Sunday, September 16, 2012

The Unbearable Lightness Of Gov. Mark Dayton


Why is it some children of enormous inherited wealth react to their condition by inflicting themselves upon the greater public under the misnomer of public service? If quizzed, none of us would recall asking these strange creatures for any assistance that they, by chance, might possess in governing ourselves. No, we're good, thanks.

Were that it was so easy to stop them. Minnesota's misfortune is to have had Mark Dayton insist that his destiny lay in such oppressive public service on our behalf. First he acted out on the national stage as a senator and failed as only such a hot house creature could. After his single term of absolutely no consequence (hint: that's called waste) some of us had hoped he'd do the "I want my own vineyard" bored wealthy thing or perhaps gotten involved in artisanal chocolate production. For those who main goal in life because of wealth is not to feel irrelevant, the possibilities were endless. Could he not have glommed on to Bill & Melinda's feel good social experiments? Surely from among the panoply of useless United Nations programs and causes there was one he could internalize? If it were sheer ego, why not freshen up a salad dressing line with his mug on the bottle and give Paul Newman a run for his money? He could have meetings and everything!

No, not our luck. In what had unavoidable masochistic overtones, Dayton decided he wanted to act out on the state level (again) by insisting he was governor material. That he won the office is no proof whatsoever of that premise and to date his performance is irrefutable evidence of its lack. He jammed his own party by running in the primary and using his own money. Either or both of these conditions usually elicits the loudest of clucking from democrats but, after Dayton beat Tom Emmer by a 8,000 vote whisker, they soon enough fell in line. The governor could be managed, they were told.

Gov. Dayton's first two years have been abysmal. What was it he wanted to do as governor anyway? Wouldn't a house and senate controlled by republicans offer him the perfect opportunity to lead? To show compromise? To get things done as these political types like to pretend they can? If one was a real leader instead of a lost soul looking for external housing to shore up the inner, yes. But a leader is not who Gov. Dayton is and it is not who he will be in the coming two years, either.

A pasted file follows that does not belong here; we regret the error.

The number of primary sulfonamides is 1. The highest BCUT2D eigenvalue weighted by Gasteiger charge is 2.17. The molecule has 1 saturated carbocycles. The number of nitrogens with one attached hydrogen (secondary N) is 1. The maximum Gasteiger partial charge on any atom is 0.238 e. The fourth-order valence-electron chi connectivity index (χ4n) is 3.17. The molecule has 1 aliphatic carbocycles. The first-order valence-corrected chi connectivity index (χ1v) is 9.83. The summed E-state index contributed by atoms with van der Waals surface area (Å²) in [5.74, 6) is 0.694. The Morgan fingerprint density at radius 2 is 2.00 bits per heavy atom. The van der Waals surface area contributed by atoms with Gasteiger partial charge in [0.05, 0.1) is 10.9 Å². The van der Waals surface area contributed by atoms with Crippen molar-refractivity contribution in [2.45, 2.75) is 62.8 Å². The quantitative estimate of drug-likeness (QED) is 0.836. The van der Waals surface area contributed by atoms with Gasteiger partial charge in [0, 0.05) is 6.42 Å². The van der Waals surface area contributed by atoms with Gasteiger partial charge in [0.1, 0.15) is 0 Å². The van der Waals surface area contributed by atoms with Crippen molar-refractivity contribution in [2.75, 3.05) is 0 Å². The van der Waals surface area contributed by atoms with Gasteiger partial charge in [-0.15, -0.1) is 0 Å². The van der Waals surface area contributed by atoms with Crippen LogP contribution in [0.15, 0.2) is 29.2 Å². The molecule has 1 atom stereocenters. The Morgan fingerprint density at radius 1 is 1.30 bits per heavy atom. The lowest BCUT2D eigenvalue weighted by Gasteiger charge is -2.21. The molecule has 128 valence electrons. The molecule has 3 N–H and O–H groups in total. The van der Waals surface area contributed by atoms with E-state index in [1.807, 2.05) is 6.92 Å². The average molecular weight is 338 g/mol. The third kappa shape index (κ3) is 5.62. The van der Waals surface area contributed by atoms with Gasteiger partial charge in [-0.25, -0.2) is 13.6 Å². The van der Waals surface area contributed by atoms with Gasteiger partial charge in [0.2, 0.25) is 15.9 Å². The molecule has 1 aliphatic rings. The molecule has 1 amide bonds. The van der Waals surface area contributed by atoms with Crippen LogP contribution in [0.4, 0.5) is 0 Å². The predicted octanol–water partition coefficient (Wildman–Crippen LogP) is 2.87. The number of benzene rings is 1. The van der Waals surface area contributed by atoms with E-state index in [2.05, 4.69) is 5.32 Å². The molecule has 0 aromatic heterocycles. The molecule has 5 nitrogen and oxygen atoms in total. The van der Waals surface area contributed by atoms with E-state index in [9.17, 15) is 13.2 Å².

Last week the Governor, sounding like a vaguely fascist mandarin, simply insisted without any intellectual depth or sustained engagement that taxes must increase because of his perceived need of all that government must do. His idea of the size & scope of government is not open to discussion. There is no opting out from it because he knows best. What's that called again?

He made his statement at what, until just yesterday, I had been led to believe was simply a speech reported on by the press. Instead, as MinnPost reported the day before (as did the Pioneer Press), it was a University Lecture. MinnPost polished the knob by saying that the title "university lecturer" could be added to Mark Dayton's resume. No, really.

Yet what shocked is that this was a lecture grandly titled: "Minnesota's Future: Challenges and Opportunities" given to the University of Minnesota's Humphrey School of Public Affairs Policy Fellows (there's more intellectual diversity among supporters of Ron Paul by orders of magnitude; the Fellows are the stuff of David Mamet's nightmares). This was a liberal/progressive/left confab with Little Lord Fauntleroy in attendance.

But wait there's more! The event was closed to the public.

Pardon? Is this possible? Is Common Cause Minnesota on it? From whence shall our help come? Surely the event was taped and surely I will get my hands on it. Try making it private. The entire speech and question and answer session should be posted on the Humphrey School's website without delay. This event was not a private function.